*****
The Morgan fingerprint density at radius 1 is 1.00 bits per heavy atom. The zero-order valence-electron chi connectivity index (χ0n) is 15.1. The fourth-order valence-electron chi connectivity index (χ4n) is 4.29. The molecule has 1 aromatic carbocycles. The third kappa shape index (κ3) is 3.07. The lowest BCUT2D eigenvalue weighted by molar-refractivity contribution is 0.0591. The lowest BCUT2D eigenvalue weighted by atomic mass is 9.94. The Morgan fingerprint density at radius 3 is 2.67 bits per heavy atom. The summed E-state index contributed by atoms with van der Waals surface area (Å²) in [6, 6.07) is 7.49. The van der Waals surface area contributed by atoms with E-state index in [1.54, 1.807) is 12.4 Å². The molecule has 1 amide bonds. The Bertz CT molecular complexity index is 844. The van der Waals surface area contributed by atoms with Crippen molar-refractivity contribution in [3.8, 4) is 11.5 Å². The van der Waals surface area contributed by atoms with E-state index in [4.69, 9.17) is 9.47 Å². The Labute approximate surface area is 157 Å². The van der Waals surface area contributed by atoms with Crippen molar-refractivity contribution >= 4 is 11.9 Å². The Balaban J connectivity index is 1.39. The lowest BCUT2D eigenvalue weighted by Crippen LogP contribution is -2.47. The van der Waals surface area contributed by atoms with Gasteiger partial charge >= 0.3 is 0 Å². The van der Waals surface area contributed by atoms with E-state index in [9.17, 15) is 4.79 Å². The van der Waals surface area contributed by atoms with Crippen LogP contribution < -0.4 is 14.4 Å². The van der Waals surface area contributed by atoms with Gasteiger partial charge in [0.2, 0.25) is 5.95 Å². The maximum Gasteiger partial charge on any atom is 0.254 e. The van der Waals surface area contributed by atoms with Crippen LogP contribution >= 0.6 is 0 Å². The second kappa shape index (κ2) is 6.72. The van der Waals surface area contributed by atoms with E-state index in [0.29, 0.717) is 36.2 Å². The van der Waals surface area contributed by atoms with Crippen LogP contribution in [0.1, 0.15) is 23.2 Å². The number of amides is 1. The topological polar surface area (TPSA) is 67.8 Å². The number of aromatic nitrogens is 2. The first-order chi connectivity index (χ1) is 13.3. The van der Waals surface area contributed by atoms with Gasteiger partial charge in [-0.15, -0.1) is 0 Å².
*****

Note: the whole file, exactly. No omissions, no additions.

The Morgan fingerprint density at radius 1 is 1.00 bits per heavy atom. The zero-order valence-electron chi connectivity index (χ0n) is 15.1. The fourth-order valence-electron chi connectivity index (χ4n) is 4.29. The molecule has 1 aromatic carbocycles. The third kappa shape index (κ3) is 3.07. The lowest BCUT2D eigenvalue weighted by molar-refractivity contribution is 0.0591. The lowest BCUT2D eigenvalue weighted by atomic mass is 9.94. The Morgan fingerprint density at radius 3 is 2.67 bits per heavy atom. The summed E-state index contributed by atoms with van der Waals surface area (Å²) in [6, 6.07) is 7.49. The van der Waals surface area contributed by atoms with E-state index in [1.54, 1.807) is 12.4 Å². The molecule has 1 amide bonds. The Bertz CT molecular complexity index is 844. The van der Waals surface area contributed by atoms with Crippen molar-refractivity contribution in [3.8, 4) is 11.5 Å². The van der Waals surface area contributed by atoms with E-state index in [4.69, 9.17) is 9.47 Å². The Labute approximate surface area is 157 Å². The van der Waals surface area contributed by atoms with Crippen molar-refractivity contribution >= 4 is 11.9 Å². The Balaban J connectivity index is 1.39. The lowest BCUT2D eigenvalue weighted by Crippen LogP contribution is -2.47. The van der Waals surface area contributed by atoms with Gasteiger partial charge >= 0.3 is 0 Å². The van der Waals surface area contributed by atoms with E-state index in [9.17, 15) is 4.79 Å². The van der Waals surface area contributed by atoms with Crippen LogP contribution < -0.4 is 14.4 Å². The van der Waals surface area contributed by atoms with Gasteiger partial charge in [0.2, 0.25) is 5.95 Å². The maximum Gasteiger partial charge on any atom is 0.254 e. The van der Waals surface area contributed by atoms with Crippen LogP contribution >= 0.6 is 0 Å². The second kappa shape index (κ2) is 6.72. The van der Waals surface area contributed by atoms with E-state index in [0.29, 0.717) is 36.2 Å². The van der Waals surface area contributed by atoms with Crippen LogP contribution in [0.1, 0.15) is 23.2 Å². The number of amides is 1. The topological polar surface area (TPSA) is 67.8 Å². The number of aromatic nitrogens is 2. The first-order chi connectivity index (χ1) is 13.3. The van der Waals surface area contributed by atoms with Gasteiger partial charge in [-0.15, -0.1) is 0 Å².